Here’s hope the crisp at least gave Cory a satisfying snack, even if it didn’t fill up his wallet.
People Are Only Just Realising How Crispy Seaweed Is Made – And It’s Blowing Their Minds
Many people enjoy eating crispy seaweed, but few are aware of what it looks like in its natural state. People were astonished by a TikToker after learning its true composition.
British people enjoy special treats, and many of us adore eating Chinese food.
There are simply too many delicious food options to choose from, including crispy beef, sweet and sour balls, and mountains of fried rice. If you’re a dedicated takeaway goer, at some point you’ve probably kicked the meal off with prawn crackers and crispy seaweed.
The crispy seaweed you’re eating isn’t truly seaweed, so get ready for a shock.
Since we’ve actually been eating cabbage and other similar greens for years, some are now saying they feel like they’ve been “lied to” their “whole life” as a result of the revelation.
Who would have guessed it, huh?
She showed her followers how to whip some up on a budget, as it’s one of her favourite items to order when she treats herself to a takeaway.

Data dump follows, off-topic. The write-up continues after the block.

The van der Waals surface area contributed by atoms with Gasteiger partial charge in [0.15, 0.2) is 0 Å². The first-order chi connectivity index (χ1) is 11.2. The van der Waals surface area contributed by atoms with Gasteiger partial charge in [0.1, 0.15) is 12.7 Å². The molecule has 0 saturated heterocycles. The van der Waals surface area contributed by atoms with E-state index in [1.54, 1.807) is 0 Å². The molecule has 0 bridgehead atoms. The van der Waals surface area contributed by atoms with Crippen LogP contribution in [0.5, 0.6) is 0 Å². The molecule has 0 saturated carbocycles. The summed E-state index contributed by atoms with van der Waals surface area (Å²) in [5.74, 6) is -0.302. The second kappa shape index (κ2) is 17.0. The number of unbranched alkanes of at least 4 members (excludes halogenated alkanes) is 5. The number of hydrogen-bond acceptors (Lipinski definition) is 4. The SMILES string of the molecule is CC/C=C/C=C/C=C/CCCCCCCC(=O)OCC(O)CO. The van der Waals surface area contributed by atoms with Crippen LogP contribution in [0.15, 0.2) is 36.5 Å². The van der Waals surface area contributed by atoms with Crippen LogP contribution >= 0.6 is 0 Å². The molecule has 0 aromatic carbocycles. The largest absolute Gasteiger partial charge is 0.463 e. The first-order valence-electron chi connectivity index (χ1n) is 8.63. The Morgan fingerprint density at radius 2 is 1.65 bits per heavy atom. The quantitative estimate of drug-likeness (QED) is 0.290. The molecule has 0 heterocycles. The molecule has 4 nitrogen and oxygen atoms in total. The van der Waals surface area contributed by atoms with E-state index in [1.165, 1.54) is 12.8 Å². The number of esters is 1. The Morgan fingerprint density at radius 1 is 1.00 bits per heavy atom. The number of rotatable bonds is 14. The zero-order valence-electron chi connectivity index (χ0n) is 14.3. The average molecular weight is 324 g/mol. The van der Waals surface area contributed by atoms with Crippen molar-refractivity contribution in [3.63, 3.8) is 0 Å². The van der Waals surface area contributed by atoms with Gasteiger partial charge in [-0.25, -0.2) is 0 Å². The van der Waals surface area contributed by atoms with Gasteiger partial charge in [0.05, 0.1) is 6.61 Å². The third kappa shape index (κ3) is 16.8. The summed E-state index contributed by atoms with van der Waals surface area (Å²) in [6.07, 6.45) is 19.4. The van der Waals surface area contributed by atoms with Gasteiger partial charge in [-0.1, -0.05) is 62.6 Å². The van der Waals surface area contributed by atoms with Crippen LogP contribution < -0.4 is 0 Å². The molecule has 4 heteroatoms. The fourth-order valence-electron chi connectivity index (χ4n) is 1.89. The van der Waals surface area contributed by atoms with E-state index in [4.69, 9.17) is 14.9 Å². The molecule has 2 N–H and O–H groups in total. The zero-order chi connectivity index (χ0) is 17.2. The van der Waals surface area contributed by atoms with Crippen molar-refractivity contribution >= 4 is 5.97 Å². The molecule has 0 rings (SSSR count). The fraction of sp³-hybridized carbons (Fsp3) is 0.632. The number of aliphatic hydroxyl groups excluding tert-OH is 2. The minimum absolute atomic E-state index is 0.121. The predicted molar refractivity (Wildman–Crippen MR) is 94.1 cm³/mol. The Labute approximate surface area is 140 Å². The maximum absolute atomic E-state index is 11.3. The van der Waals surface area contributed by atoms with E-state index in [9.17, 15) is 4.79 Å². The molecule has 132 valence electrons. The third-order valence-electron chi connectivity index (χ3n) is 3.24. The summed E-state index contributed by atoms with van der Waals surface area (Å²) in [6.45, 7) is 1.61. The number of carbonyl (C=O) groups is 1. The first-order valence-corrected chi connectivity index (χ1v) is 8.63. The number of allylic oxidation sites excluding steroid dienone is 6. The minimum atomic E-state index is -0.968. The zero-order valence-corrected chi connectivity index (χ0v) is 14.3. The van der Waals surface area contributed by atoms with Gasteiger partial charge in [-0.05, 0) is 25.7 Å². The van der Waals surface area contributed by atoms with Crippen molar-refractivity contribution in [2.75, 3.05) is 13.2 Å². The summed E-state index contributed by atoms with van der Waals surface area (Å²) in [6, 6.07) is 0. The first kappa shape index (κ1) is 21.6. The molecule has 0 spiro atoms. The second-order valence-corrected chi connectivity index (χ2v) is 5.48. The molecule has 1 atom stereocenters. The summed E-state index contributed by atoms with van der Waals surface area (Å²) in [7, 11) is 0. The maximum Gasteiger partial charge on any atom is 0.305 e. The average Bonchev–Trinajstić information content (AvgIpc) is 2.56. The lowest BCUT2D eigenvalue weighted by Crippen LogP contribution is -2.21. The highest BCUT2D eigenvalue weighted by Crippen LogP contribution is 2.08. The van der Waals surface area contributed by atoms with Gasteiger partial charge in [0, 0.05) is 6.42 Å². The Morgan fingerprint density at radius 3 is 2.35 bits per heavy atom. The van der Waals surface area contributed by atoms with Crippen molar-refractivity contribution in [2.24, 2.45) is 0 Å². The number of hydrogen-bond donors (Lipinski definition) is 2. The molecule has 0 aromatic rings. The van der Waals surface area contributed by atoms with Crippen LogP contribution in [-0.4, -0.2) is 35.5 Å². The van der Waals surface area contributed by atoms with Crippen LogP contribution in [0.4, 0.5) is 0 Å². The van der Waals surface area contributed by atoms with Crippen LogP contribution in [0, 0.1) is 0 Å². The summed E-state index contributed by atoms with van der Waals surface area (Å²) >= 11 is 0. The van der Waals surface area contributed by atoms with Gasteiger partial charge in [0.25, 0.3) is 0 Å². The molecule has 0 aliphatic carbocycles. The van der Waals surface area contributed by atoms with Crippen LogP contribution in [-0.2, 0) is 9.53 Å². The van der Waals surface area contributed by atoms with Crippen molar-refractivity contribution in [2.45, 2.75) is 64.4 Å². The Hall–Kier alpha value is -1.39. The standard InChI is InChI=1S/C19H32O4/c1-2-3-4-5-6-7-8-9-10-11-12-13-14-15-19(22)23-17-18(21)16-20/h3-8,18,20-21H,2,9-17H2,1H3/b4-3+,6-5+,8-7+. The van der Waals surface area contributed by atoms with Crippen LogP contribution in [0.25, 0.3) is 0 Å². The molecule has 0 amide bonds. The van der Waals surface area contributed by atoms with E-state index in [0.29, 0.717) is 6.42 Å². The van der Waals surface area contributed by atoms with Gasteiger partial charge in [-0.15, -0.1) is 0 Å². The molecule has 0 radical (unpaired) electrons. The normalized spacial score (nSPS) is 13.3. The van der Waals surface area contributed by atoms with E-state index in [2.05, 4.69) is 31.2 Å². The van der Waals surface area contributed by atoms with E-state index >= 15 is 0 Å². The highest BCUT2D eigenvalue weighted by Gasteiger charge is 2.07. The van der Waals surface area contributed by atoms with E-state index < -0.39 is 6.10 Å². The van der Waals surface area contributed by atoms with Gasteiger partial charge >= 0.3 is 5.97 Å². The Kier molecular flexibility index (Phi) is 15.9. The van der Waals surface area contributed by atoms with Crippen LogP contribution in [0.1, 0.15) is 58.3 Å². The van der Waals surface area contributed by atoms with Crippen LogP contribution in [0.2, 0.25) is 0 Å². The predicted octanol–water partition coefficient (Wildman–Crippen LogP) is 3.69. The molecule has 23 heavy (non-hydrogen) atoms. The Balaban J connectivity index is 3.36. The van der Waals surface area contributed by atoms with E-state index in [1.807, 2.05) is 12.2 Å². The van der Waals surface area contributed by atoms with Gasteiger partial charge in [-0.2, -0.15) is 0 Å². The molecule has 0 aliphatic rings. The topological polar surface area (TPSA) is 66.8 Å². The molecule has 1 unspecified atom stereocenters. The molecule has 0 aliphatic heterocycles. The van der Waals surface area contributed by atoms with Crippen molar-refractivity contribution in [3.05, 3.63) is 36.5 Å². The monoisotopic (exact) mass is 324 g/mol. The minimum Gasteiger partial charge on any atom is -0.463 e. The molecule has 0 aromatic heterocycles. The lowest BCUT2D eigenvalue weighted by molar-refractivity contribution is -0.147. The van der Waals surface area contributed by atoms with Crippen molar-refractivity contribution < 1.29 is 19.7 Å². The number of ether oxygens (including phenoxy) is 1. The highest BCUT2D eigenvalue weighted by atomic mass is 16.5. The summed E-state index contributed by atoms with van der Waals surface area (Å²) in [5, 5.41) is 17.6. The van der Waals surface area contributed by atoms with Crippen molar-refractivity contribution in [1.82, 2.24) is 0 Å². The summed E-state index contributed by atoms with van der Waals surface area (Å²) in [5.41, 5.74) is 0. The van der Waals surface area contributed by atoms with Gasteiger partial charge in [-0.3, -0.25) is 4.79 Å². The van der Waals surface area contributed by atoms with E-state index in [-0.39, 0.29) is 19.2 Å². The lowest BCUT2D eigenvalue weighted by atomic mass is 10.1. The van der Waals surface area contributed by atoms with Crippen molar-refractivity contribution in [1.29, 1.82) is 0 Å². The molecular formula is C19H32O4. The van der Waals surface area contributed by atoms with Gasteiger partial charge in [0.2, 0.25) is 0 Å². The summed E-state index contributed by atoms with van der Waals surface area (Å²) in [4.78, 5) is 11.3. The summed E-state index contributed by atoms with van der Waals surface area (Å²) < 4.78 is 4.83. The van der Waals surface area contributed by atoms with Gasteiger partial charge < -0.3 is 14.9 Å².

According to the content creator, the salty snack is “actually a lot easier to make” than she thought.
She wrote: “So the idea of crispy seaweed not actually being made of seaweed really baffled me, I felt lied to!
“I had to recreate it, and it was honestly so easy, all you need is green leaves and some seasonings!
“The fish flavour actually comes from ground-fried tuna, which is just crazy to me!
“Making this instantly gave me all the nostalgia and reminded me of Chinese takeaways I used to eat as a kid!”
In the short clip, you see her finely chopping up the greens and tells people to use the “cheapest farmer’s greens from Tesco etc”.
She also advises people to use cabbage if they can’t get their hands on greens.
She explained: “Fry the leaves for about two to three minutes, then scoop it out when it’s nice and crispy and give it a shake.
“Drain on a plate with some tissue and then add two teaspoons of sugar, a tiny sprinkle of salt and a little bit of MSG.
“To make it exactly how the Chinese takeaway does it we’re going to add some ground fried fish.”
It’s fair to say the end result looks totally delicious, and people thanked her for sharing her handy tips.
Nonetheless, people were left flabbergasted to find out what it’s actually made from.
One person commented: “Wow! Thank you so much for sharing! I know what I’m eating this weekend!”
Another added: “It’s an extra step but if you parboil the green leaf then squeeze out water then fry, it takes out the bitterness, that’s how we used to make it.”
Meanwhile, someone else asked if they could air fry it, and Angelica said she thinks it would be possible.
She also admitted the greens she bought cost just 71p.